When it comes to investing, many people aren't aggressive enough with their portfolios, keeping too much money in cash and low-income investments that don't have the potential to grow and produce life-changing returns. Investing in stocks has historically yielded much better results, and even though you have to accept the volatility that comes with the stock market, that's a fair trade-off for those with a long time horizon.
However, it's possible to get too aggressive with your investments. Many brokers allow their customers to borrow money on margin, using their stocks as collateral and allowing them to purchase additional shares. This can improve your returns during favorable times, but there's a potentially catastrophic catch that has snared even smart investors.
Fear of missing out
The appeal of using margin is obvious during a rising market. Over the past decade, the S&P 500 has risen at an annualized clip of almost 14%, more than tripling your money if you were invested in an index fund that tracked that particular benchmark. However, interest rates were extremely low during the period, making it relatively inexpensive to borrow money on margin.
To see how this might work, take a simple example. Say you have a $10,000 stock portfolio and want to borrow $5,000 on margin to invest. We'll assume that you can get a margin loan at a rate of 4%, and over the next year, the market returns 14%.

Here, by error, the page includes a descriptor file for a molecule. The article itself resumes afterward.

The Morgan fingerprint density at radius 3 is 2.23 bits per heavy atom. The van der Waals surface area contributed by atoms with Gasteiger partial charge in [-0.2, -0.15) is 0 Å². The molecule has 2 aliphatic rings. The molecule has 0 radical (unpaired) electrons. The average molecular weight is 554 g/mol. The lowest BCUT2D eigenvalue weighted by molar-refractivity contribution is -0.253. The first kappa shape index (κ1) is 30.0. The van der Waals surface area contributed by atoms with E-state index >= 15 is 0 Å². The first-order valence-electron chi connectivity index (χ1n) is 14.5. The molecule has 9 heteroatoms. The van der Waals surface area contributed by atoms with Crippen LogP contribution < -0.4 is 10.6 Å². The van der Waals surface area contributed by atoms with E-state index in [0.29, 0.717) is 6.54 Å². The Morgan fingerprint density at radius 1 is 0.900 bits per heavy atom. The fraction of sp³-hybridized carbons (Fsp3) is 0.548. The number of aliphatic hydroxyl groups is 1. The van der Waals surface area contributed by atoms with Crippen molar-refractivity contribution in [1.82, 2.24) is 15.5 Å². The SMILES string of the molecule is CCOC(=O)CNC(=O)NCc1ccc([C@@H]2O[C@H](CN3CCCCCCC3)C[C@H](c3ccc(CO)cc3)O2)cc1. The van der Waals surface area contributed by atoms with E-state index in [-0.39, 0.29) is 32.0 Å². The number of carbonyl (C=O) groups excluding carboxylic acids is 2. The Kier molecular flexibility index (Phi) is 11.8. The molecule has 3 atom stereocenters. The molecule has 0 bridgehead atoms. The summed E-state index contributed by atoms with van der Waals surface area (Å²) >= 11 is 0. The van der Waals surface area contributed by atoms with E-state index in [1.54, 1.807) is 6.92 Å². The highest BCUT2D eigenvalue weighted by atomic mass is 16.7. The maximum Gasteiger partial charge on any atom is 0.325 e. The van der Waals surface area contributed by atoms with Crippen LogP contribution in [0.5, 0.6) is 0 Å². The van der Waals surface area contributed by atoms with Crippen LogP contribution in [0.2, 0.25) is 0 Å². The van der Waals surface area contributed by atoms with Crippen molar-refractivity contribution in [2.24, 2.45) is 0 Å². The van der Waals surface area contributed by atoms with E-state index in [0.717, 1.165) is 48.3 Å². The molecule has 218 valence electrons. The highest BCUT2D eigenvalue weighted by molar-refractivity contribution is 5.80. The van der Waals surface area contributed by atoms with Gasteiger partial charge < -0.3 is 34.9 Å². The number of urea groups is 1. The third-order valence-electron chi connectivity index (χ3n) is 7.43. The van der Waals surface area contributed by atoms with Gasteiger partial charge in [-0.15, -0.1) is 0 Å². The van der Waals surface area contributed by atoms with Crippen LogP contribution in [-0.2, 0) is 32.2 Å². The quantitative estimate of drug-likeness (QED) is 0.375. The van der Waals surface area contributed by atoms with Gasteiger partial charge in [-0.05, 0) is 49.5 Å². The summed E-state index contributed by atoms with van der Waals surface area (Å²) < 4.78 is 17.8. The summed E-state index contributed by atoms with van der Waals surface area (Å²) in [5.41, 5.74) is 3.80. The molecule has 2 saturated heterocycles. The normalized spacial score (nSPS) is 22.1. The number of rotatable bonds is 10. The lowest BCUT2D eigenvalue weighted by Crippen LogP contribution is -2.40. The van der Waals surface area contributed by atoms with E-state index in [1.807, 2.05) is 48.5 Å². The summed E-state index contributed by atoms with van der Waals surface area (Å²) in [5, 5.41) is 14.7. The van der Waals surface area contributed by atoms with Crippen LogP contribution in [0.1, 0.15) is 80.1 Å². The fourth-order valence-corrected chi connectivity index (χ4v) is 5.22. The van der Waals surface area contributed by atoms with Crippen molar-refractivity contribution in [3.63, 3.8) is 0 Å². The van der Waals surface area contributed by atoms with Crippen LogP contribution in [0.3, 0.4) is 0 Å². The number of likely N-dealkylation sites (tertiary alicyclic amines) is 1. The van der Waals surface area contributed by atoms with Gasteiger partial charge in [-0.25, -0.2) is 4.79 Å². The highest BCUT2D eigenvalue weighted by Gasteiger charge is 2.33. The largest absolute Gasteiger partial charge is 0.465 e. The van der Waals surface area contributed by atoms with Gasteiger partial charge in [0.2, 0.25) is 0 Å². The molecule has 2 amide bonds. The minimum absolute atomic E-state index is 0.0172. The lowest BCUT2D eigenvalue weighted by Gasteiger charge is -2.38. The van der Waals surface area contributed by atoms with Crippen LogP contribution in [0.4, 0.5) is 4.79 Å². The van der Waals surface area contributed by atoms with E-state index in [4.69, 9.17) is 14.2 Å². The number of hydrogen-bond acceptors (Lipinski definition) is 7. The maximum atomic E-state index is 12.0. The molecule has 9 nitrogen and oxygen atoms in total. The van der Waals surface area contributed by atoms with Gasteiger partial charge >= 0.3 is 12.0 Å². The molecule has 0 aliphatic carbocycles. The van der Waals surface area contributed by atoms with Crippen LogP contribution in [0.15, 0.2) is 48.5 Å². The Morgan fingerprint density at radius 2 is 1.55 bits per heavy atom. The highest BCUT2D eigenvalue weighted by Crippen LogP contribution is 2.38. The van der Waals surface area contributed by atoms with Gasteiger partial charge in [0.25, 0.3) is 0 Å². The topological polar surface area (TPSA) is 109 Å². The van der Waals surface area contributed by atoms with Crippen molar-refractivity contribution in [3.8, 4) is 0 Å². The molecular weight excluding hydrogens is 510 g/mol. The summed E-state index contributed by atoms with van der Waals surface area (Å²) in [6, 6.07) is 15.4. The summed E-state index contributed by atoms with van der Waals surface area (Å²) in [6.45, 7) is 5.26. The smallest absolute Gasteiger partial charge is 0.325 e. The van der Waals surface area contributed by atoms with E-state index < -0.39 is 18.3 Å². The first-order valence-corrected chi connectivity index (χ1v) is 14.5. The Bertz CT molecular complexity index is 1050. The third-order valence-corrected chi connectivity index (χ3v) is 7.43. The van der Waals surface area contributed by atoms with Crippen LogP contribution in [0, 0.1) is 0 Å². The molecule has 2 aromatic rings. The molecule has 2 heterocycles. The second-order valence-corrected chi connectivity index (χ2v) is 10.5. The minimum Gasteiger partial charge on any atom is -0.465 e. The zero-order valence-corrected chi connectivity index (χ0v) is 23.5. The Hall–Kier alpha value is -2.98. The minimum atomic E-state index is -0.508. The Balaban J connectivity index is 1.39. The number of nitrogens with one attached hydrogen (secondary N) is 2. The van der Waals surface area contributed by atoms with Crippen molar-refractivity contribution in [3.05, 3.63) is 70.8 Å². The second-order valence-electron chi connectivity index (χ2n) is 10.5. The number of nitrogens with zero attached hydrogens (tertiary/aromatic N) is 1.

If you just invest the $10,000 without margin, then the calculation is simple. A 14% return will leave you with $11,400 at the end of the year.
However, if you borrow on margin, you'll also get a 14% return on that additional $5,000, leaving you with $5,700. You'll have to pay 4% interest on the $5,000 borrowed, giving up $200 of your profits. But you'll still end up $500 ahead after repaying the loan -- leaving you with a total of $11,900, or an effective total return of 19%.
The boost that you can get from squeezing a few extra percentage points of returns from your portfolio can make a huge difference in where your net worth ends up. Compound for 10 years at 14%, and you get about $37,000 for every $10,000 you invest. Raise that to 19%, and the end balance jumps to almost $57,000.
The dangers of margin
Yet as lucrative as margin can be when times are good, it can be devastating when things go wrong. Back in 2015, Michael Pearson was CEO of Valeant Pharmaceuticals, now Bausch Health (BHC 5.33%). He ended up losing his stock in a margin call when his broker sold it to cover loans of roughly $100 million.
More recently, Tesla (TSLA 0.38%) CEO Elon Musk has used margin extensively to tap the value of his holdings without having to sell stock and give up the corresponding upside potential and voting rights. The electric vehicle manufacturer's recent share-price decline has some worried about exactly how much he might have on margin and what his potential liability would be if the stock drops much further.
This also happens to ordinary investors. When you look back to the bull market of the late 1990s and subsequent bust in the early 2000s, you'll find plenty of episodes of margin loans going disastrously. An ill-timed decline in shares can force you to sell at the worst possible time -- and potentially keep you from participating in an eventual recovery.
Just say no
Higher returns from margin look great when the market's going up. But the risks involved outweigh those potential returns. You're better off maintaining full control of your portfolio rather than ending up in a situation in which your broker can force you to sell at what often proves to be the lowest price for a stock.